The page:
Monday, June 11, 2012

Parsley, Brussels Sprouts & Feta Pesto with Broccolini Pasta

Warning: Photo taken by iPhone.

In the true spirit of this blog I give you Parsley, Brussels Sprouts & Feta Pesto with Broccolini Pasta . Why? Because I fucked up. I didn't intend to make this dish. Who would think of something so ridiculous?

I fully intended to add the brussels sprouts to the pasta water for the last three minutes of the pasta cooking process but I changed my mind. As I was cooking half of the pine nuts in some olive oil, I thought, 'why not chuck the brussels in there?' caramalise them a little? So I did just that. But THEN I realised that I hadn't washed the sprouts. And me being me... I wasn't entirely happy with that so I pulled them out and quickly rinsed them and threw them into the pasta water anyway for four minutes. But THEN they looked so waterlogged and pathetic I threw them back into the pine nuts pan to get rid of the excess liquid. I added some feta to make it a little creamy and added some white wine too. The sprouts still looked pale and limp so I added some to the parsley pesto I had already prepared. It tasted good so I added more. It tasted better so I added the rest. Oh My God. Some kind of alchemical magic took place... voila - a delicious pesto. With no bitterness. I don't have that brussels loathing gene that some others seem to have... the pesto tastes light, frothy and damned fine. So this happy accident had to go onto the blog. And with it, the resurrection of this blog.

1 bunch of parsley (italian flat leaf), chop it
feta cheese (about half a cup), break it
1/2 cup pine nuts, toast em, add half, keep half whole for later
1/2 cup of olive oil
1 big clove of garlic, chop it
a little pasta water
12 brussels sprouts (or so?), quartered, boiled for 3 mins, then pan fried
1/2 a cup of white wine
zest of one lemon


Add some other veggies to the pasta water during the last three minutes. Anything green - broccoli, peas or broad beans. I added broccolini.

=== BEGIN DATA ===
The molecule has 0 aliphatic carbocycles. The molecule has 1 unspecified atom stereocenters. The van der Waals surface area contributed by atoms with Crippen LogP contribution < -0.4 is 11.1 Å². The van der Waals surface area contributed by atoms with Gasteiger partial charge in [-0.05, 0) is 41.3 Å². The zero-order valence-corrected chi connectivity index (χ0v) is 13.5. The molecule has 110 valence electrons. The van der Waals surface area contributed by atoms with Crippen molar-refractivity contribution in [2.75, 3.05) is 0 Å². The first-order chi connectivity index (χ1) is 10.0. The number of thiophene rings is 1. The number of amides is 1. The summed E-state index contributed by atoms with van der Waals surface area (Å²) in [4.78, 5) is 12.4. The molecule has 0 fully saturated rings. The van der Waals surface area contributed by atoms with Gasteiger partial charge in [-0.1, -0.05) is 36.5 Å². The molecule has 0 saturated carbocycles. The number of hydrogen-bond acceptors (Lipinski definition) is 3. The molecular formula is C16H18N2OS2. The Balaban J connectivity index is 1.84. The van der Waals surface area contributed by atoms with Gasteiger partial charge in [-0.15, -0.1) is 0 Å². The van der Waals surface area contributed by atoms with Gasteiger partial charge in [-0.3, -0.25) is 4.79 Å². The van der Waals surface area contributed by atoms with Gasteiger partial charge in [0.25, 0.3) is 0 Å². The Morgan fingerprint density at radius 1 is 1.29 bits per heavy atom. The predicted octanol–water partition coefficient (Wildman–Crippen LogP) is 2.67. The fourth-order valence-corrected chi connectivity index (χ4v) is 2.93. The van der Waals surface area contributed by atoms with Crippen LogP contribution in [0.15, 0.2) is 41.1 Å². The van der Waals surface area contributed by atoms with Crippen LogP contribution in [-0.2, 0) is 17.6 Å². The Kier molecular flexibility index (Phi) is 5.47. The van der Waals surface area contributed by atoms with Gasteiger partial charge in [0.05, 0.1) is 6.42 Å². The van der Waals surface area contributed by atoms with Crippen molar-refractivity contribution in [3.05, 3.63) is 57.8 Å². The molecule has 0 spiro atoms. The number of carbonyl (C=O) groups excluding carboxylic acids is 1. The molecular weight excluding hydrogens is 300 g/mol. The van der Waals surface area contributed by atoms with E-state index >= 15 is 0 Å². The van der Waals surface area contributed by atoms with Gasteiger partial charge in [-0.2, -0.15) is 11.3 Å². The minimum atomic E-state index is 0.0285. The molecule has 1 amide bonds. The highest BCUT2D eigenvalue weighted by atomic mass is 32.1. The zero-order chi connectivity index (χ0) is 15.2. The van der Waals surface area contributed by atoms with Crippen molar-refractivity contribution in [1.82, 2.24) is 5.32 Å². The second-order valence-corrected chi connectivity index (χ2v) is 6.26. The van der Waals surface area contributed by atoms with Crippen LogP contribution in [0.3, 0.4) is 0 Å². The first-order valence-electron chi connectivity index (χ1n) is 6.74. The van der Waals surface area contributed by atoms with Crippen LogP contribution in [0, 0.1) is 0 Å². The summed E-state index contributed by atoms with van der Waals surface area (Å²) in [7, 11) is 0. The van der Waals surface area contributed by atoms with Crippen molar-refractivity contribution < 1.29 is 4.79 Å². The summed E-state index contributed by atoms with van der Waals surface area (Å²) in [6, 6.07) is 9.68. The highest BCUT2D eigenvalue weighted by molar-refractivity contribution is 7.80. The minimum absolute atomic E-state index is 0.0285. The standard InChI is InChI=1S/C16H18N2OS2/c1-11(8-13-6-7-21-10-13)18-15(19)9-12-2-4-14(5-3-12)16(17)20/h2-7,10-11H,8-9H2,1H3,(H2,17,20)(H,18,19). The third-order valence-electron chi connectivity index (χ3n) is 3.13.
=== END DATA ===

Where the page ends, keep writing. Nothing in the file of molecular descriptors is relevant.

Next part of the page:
This recipe is very forgiving. My amounts are very vague. Seriously vague. Don't be so uptight about the amounts... it's just pesto... pesto doesn't care, neither should you.

Monday, November 16, 2009

Greek beans - baked OR Baked Beans - Greek Style

This is for you Miria.
I tried to tell Miria how to make the Greek baked beans over the phone but somehow my instructions didn't translate and her beans didn't work out. So I took some pictures with my iPhone which has a great knack of making my food look cold, bland and seventies. Come on Apple get a decent camera on that phone of yours!

lima beans
olive oil
1 onion, finely diced
2 cans of crushed or peeled tomatoes (I use La Gina brand - the best)
1 tbs tomato paste
1 small carrot, thinly sliced
parsley or dill or both (fresh of course!)
2 bay leaves

1. Boil the beans until they're nearly cooked. I just taste them. Unfortunately some beans cook faster than others - they don't behave like pasta. Some might turn into mush while others are not cooked yet. When some of them start to get mushy - stop cooking!

2. Drain the beans.

3. If the skins have separated from some of the beans, remove them. They don't taste so good! Sometimes the skins don't separate from the beans and sometimes they do and sometimes only half do. I dunno why.

4. Add some fresh olive oil (about 2 tablespoons) and some salt. Gently stir the beans. If you add some herbs and a little cheese (like goats or fetta) and maybe some freshly grated tomato - you already have a meal. But I will continue on with my baked beans recipe.